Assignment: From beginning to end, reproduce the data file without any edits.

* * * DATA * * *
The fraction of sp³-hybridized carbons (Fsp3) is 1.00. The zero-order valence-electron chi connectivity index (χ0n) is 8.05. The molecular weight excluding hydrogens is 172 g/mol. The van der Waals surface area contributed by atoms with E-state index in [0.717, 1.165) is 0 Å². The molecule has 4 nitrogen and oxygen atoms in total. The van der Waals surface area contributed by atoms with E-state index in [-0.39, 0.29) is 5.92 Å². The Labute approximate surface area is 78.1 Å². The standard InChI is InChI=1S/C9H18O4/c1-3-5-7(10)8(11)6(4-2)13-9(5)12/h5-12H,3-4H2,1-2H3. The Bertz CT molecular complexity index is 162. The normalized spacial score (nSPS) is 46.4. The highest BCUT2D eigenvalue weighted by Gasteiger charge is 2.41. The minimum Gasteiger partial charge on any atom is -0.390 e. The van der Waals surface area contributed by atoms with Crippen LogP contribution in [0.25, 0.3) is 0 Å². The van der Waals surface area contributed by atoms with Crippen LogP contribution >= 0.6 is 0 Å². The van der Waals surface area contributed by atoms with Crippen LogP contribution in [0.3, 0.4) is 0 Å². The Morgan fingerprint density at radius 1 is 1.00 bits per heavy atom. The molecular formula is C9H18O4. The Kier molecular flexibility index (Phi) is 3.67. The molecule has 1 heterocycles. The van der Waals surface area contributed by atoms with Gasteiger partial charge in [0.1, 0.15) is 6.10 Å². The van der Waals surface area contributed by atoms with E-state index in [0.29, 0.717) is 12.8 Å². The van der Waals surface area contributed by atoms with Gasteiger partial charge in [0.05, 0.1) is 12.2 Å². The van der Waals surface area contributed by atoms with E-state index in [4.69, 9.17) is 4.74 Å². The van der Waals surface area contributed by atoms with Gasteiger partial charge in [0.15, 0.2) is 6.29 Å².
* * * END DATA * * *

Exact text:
The fraction of sp³-hybridized carbons (Fsp3) is 1.00. The zero-order valence-electron chi connectivity index (χ0n) is 8.05. The molecular weight excluding hydrogens is 172 g/mol. The van der Waals surface area contributed by atoms with E-state index in [0.717, 1.165) is 0 Å². The molecule has 4 nitrogen and oxygen atoms in total. The van der Waals surface area contributed by atoms with E-state index in [-0.39, 0.29) is 5.92 Å². The Labute approximate surface area is 78.1 Å². The standard InChI is InChI=1S/C9H18O4/c1-3-5-7(10)8(11)6(4-2)13-9(5)12/h5-12H,3-4H2,1-2H3. The Bertz CT molecular complexity index is 162. The normalized spacial score (nSPS) is 46.4. The highest BCUT2D eigenvalue weighted by Gasteiger charge is 2.41. The minimum Gasteiger partial charge on any atom is -0.390 e. The van der Waals surface area contributed by atoms with Crippen LogP contribution in [0.25, 0.3) is 0 Å². The van der Waals surface area contributed by atoms with Crippen LogP contribution >= 0.6 is 0 Å². The van der Waals surface area contributed by atoms with Crippen LogP contribution in [0.3, 0.4) is 0 Å². The Morgan fingerprint density at radius 1 is 1.00 bits per heavy atom. The molecular formula is C9H18O4. The Kier molecular flexibility index (Phi) is 3.67. The molecule has 1 heterocycles. The van der Waals surface area contributed by atoms with Gasteiger partial charge in [0.1, 0.15) is 6.10 Å². The van der Waals surface area contributed by atoms with E-state index in [0.29, 0.717) is 12.8 Å². The van der Waals surface area contributed by atoms with Gasteiger partial charge in [0.05, 0.1) is 12.2 Å². The van der Waals surface area contributed by atoms with E-state index in [4.69, 9.17) is 4.74 Å². The van der Waals surface area contributed by atoms with Gasteiger partial charge in [0.15, 0.2) is 6.29 Å².